Hiv On Teenage Education

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HIV on Teenage Education

HIV on Teenage Education

Sexual orientation appears to be influenced by an interaction of biological and environmental factors and to be at least partly genetic. The course of homosexual identity and relationship development may vary from cohort, gender, and ethnicity. Sexual attraction seems to begin at about age 10, when the adrenal glands increase their hormonal output.

Although teenage sexual activity nowadays is more prevalent than in the past, it still involves risks of pregnancy and sexually transmitted diseases. Adolescents at greatest risk are those who begin sexual activity early, have multiple partners, do not use contraceptives, and are ill-informed about sex. In Western contemporary societies, it is thought that regular condom use is the best safeguard for sexually active teens. Comprehensive sex education programs delay sexual initiation and encourage contraceptive use.

Sexually transmitted diseases are those that spread by sexual contact. Sexually transmitted diseases include chlamydia, trichoniasis, gonorrhea, human papillomavirus (HPV) (genital warts), herpes, hepatitis B, syphilis, and human immunodeficiency virus (HIV) or AIDS. Sexually transmitted diseases can be transmitted by oral sex as well as intercourse. They are more likely to develop undetected in girls than in boys. Rates of sexually transmitted diseases in the United States are among the highest in the industrialized world.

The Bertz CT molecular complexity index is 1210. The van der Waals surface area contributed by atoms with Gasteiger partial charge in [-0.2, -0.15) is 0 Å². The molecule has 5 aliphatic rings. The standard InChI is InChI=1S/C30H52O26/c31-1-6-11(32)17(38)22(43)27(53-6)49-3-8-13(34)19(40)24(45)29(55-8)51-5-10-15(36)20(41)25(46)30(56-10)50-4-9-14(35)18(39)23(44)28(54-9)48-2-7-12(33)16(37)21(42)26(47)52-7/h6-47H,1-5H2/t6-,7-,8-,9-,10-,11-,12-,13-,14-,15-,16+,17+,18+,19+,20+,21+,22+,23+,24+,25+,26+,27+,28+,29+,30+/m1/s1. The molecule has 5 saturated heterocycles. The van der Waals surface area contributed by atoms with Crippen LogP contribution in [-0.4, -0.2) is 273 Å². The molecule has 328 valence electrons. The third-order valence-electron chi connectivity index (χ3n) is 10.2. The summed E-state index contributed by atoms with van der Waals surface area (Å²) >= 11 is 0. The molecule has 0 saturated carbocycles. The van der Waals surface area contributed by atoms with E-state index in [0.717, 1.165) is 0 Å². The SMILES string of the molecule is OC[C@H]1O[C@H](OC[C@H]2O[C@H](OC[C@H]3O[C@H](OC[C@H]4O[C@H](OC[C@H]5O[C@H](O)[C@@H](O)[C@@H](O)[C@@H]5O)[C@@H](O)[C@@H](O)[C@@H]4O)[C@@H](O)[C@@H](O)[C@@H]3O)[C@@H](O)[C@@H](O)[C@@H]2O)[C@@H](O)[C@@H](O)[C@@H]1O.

The decision to become sexually active represents a major personal commitment that has important consequences. Nowhere is the importance of this decision more clearly seen than in the case of teenage pregnancy in the United States. The teenage pregnancy rate in the United States is more than 90 pregnancies per 1,000 girls, and that rate is over double the rate for Great Britain, Canada, France, Australia, and Sweden. Teenage pregnancy and birthrates in the United States have declined in the last decade. Teenage childbearing often has negative outcomes. Teenage mothers and their families tend to suffer ill health and financial hardship, and the children often suffer from ineffective parenting.

Birth rates for 15- to 19-year-old girls in the United States fell by one-third between 1991 and 2003 to 41.7 births per 1,000 girls in that age group, the lowest rate in more than 60 years. Birthrates for unmarried teenagers, who bear about 81 percent of all babies born to adolescent mothers, also have declined since 1994, especially among younger teens. The vast majority (88 percent) of births to teenagers aged 17 and younger result from unintended pregnancies. Effective procedures for encouraging teenagers not to be sexually active include teaching teenagers to understand the problems of sexual activity.

Adolescent sexual behavior, especially for women, often carries a negative connotation. Researchers and policymakers often make the connection between a younger age of first sexual intercourse and increased risks of unwanted teen pregnancy rates, increased risk of sexually transmitted infections (STIs) including HIV/AIDS, ineffective sex education programs, and a harsher “reputation,” especially to young women.

Research has found that persons who have sex at a younger age tend to have more nonvoluntary sex partners, to have more sex partners, to have more frequent intercourse, to be less likely ...
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